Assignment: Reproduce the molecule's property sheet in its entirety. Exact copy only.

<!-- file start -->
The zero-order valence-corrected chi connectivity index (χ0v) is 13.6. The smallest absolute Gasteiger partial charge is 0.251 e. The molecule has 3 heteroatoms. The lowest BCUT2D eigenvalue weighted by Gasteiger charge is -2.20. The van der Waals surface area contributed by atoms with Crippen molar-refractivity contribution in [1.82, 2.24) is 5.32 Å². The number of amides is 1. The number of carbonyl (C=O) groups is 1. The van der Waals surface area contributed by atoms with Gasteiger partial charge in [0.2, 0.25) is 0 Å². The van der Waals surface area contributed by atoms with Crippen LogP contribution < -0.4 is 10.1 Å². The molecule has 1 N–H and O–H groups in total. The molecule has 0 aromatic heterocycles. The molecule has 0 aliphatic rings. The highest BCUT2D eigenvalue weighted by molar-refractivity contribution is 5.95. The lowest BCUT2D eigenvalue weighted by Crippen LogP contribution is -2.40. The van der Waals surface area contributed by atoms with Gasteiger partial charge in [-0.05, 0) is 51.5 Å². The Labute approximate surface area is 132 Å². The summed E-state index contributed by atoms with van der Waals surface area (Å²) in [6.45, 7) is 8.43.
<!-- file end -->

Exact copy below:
The zero-order valence-corrected chi connectivity index (χ0v) is 13.6. The smallest absolute Gasteiger partial charge is 0.251 e. The molecule has 3 heteroatoms. The lowest BCUT2D eigenvalue weighted by Gasteiger charge is -2.20. The van der Waals surface area contributed by atoms with Crippen molar-refractivity contribution in [1.82, 2.24) is 5.32 Å². The number of amides is 1. The number of carbonyl (C=O) groups is 1. The van der Waals surface area contributed by atoms with Gasteiger partial charge in [0.2, 0.25) is 0 Å². The van der Waals surface area contributed by atoms with Crippen LogP contribution < -0.4 is 10.1 Å². The molecule has 1 N–H and O–H groups in total. The molecule has 0 aromatic heterocycles. The molecule has 0 aliphatic rings. The highest BCUT2D eigenvalue weighted by molar-refractivity contribution is 5.95. The lowest BCUT2D eigenvalue weighted by Crippen LogP contribution is -2.40. The van der Waals surface area contributed by atoms with Gasteiger partial charge in [-0.05, 0) is 51.5 Å². The Labute approximate surface area is 132 Å². The summed E-state index contributed by atoms with van der Waals surface area (Å²) in [6.45, 7) is 8.43.